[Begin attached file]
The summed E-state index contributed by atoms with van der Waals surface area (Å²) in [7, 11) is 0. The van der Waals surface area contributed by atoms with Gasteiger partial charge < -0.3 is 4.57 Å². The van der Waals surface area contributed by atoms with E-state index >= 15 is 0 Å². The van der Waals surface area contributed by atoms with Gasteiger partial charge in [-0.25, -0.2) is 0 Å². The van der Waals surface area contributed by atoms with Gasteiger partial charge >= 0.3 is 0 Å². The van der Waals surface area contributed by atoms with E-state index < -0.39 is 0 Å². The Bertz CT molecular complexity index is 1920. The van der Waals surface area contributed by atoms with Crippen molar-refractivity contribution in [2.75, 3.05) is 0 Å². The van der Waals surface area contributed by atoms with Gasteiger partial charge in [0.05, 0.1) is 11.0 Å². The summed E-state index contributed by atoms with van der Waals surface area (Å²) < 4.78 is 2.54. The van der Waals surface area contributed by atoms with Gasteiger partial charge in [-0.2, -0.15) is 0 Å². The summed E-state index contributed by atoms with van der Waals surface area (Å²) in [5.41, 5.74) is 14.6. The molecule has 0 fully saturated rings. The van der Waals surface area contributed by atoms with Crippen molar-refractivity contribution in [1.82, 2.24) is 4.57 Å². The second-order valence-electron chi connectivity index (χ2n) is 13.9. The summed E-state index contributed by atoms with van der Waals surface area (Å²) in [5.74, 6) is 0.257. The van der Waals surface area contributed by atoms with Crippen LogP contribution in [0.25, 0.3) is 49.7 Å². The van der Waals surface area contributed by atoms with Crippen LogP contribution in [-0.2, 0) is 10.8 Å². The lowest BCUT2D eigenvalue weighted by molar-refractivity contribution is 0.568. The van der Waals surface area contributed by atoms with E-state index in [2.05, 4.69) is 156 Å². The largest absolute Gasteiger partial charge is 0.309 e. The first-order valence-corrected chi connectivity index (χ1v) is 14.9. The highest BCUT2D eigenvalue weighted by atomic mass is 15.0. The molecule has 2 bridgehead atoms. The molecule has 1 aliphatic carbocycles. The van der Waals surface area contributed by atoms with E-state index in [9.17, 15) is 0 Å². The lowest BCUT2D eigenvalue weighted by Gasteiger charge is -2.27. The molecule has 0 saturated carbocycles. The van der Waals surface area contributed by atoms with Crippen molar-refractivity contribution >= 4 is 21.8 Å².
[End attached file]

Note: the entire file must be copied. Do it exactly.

The summed E-state index contributed by atoms with van der Waals surface area (Å²) in [7, 11) is 0. The van der Waals surface area contributed by atoms with Gasteiger partial charge < -0.3 is 4.57 Å². The van der Waals surface area contributed by atoms with E-state index >= 15 is 0 Å². The van der Waals surface area contributed by atoms with Gasteiger partial charge in [-0.25, -0.2) is 0 Å². The van der Waals surface area contributed by atoms with Gasteiger partial charge >= 0.3 is 0 Å². The van der Waals surface area contributed by atoms with E-state index < -0.39 is 0 Å². The Bertz CT molecular complexity index is 1920. The van der Waals surface area contributed by atoms with Crippen molar-refractivity contribution in [2.75, 3.05) is 0 Å². The van der Waals surface area contributed by atoms with Gasteiger partial charge in [0.05, 0.1) is 11.0 Å². The summed E-state index contributed by atoms with van der Waals surface area (Å²) < 4.78 is 2.54. The van der Waals surface area contributed by atoms with Gasteiger partial charge in [-0.2, -0.15) is 0 Å². The summed E-state index contributed by atoms with van der Waals surface area (Å²) in [5.41, 5.74) is 14.6. The molecule has 0 fully saturated rings. The van der Waals surface area contributed by atoms with Crippen molar-refractivity contribution in [1.82, 2.24) is 4.57 Å². The second-order valence-electron chi connectivity index (χ2n) is 13.9. The summed E-state index contributed by atoms with van der Waals surface area (Å²) in [5.74, 6) is 0.257. The van der Waals surface area contributed by atoms with Crippen LogP contribution in [0.25, 0.3) is 49.7 Å². The van der Waals surface area contributed by atoms with Crippen LogP contribution in [-0.2, 0) is 10.8 Å². The lowest BCUT2D eigenvalue weighted by molar-refractivity contribution is 0.568. The van der Waals surface area contributed by atoms with E-state index in [2.05, 4.69) is 156 Å². The largest absolute Gasteiger partial charge is 0.309 e. The first-order valence-corrected chi connectivity index (χ1v) is 14.9. The highest BCUT2D eigenvalue weighted by atomic mass is 15.0. The molecule has 2 bridgehead atoms. The molecule has 1 aliphatic carbocycles. The van der Waals surface area contributed by atoms with E-state index in [9.17, 15) is 0 Å². The lowest BCUT2D eigenvalue weighted by Gasteiger charge is -2.27. The molecule has 0 saturated carbocycles. The van der Waals surface area contributed by atoms with Crippen molar-refractivity contribution >= 4 is 21.8 Å².